JERUSALEM (AP) -- Israeli police questioned Prime Minister Benjamin Netanyahu for about four hours on Sunday over a pair of corruption scandals surrounding the long-ruling Israeli leader.
It was the sixth time police have questioned Netanyahu over the two scandals which have yet to threaten his rule but have chipped away at his public approval ratings. Police spokeswoman Luba Samri confirmed that investigators arrived at Netanyahu's official residence earlier Sunday.
The first investigation reportedly concerns allegations that Netanyahu improperly accepted lavish gifts from wealthy supporters, including Australian billionaire James Packer and Hollywood producer Arnon Milchan. A second investigation reportedly concerns Netanyahu's alleged attempts to strike a deal with publisher Arnon Mozes of the Yediot Ahronot newspaper group to promote legislation to weaken its main competitor in exchange for more favorable coverage.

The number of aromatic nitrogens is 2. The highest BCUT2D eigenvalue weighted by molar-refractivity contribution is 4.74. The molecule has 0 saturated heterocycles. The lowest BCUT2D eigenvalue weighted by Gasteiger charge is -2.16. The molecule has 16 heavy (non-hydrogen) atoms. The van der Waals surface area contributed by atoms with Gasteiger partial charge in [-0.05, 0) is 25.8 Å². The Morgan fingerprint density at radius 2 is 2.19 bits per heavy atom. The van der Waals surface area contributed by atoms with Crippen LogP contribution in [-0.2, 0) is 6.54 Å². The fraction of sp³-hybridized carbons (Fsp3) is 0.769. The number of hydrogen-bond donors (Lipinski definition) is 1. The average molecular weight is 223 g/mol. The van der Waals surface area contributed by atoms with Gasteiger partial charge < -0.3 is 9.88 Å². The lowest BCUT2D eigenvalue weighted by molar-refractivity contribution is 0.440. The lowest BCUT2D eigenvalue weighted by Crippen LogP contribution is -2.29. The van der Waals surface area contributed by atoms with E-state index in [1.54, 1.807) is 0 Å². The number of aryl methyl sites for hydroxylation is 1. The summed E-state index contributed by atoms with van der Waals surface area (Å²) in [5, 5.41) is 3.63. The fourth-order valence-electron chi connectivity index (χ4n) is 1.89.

Netanyahu has been questioned in these cases, and police say they suspect him of being involved in bribery, fraud and breach of trust. One of his closest former aides has become a state's witness against him.
Netanyahu has repeatedly denied any wrongdoing and called the accusations against him a witch hunt orchestrated by a hostile media.
Another investigation has engulfed his close associates and dominated news in Israel. The probe relates to a possible conflict of interest involving a $2 billion purchase of German submarines. Netanyahu's personal attorney, who is also his cousin, represented the German firm involved and is suspected of trading his influence over the prime minister in return for a hefty cut of the deal. A former Cabinet minister and top former navy and security officials have been questioned by police. Netanyahu is not a suspect in that probe.